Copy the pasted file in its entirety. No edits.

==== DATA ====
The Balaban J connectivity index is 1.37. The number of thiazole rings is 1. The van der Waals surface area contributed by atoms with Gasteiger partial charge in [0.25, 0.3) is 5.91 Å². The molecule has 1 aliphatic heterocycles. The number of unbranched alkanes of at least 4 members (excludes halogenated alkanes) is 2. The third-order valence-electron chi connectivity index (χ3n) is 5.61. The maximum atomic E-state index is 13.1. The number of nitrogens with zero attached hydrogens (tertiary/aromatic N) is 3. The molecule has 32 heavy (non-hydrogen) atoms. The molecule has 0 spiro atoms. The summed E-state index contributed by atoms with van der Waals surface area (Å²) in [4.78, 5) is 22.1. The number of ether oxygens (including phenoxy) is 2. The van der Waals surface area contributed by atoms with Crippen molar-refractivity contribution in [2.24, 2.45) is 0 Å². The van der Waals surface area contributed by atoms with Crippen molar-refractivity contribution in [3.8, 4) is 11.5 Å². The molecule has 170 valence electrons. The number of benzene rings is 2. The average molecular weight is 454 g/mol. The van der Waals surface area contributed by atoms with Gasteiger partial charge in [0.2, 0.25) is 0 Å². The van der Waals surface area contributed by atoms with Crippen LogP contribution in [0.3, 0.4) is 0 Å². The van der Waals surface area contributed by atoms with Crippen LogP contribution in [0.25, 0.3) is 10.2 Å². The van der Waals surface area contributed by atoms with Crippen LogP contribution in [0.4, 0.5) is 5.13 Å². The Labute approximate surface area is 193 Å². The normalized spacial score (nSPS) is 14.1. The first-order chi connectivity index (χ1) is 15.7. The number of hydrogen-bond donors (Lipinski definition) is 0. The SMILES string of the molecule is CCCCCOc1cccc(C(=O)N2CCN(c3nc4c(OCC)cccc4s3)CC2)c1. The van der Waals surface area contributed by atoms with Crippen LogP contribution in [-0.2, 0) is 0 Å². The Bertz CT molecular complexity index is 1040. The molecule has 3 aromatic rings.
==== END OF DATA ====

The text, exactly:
The Balaban J connectivity index is 1.37. The number of thiazole rings is 1. The van der Waals surface area contributed by atoms with Gasteiger partial charge in [0.25, 0.3) is 5.91 Å². The molecule has 1 aliphatic heterocycles. The number of unbranched alkanes of at least 4 members (excludes halogenated alkanes) is 2. The third-order valence-electron chi connectivity index (χ3n) is 5.61. The maximum atomic E-state index is 13.1. The number of nitrogens with zero attached hydrogens (tertiary/aromatic N) is 3. The molecule has 32 heavy (non-hydrogen) atoms. The molecule has 0 spiro atoms. The summed E-state index contributed by atoms with van der Waals surface area (Å²) in [4.78, 5) is 22.1. The number of ether oxygens (including phenoxy) is 2. The van der Waals surface area contributed by atoms with Crippen molar-refractivity contribution in [2.24, 2.45) is 0 Å². The van der Waals surface area contributed by atoms with Crippen molar-refractivity contribution in [3.8, 4) is 11.5 Å². The molecule has 170 valence electrons. The number of benzene rings is 2. The average molecular weight is 454 g/mol. The van der Waals surface area contributed by atoms with Gasteiger partial charge in [0.2, 0.25) is 0 Å². The van der Waals surface area contributed by atoms with Crippen LogP contribution in [0.3, 0.4) is 0 Å². The van der Waals surface area contributed by atoms with Crippen LogP contribution in [0.25, 0.3) is 10.2 Å². The van der Waals surface area contributed by atoms with Crippen LogP contribution in [0.4, 0.5) is 5.13 Å². The Labute approximate surface area is 193 Å². The normalized spacial score (nSPS) is 14.1. The first-order chi connectivity index (χ1) is 15.7. The number of hydrogen-bond donors (Lipinski definition) is 0. The SMILES string of the molecule is CCCCCOc1cccc(C(=O)N2CCN(c3nc4c(OCC)cccc4s3)CC2)c1. The van der Waals surface area contributed by atoms with Crippen LogP contribution in [-0.2, 0) is 0 Å². The Bertz CT molecular complexity index is 1040. The molecule has 3 aromatic rings.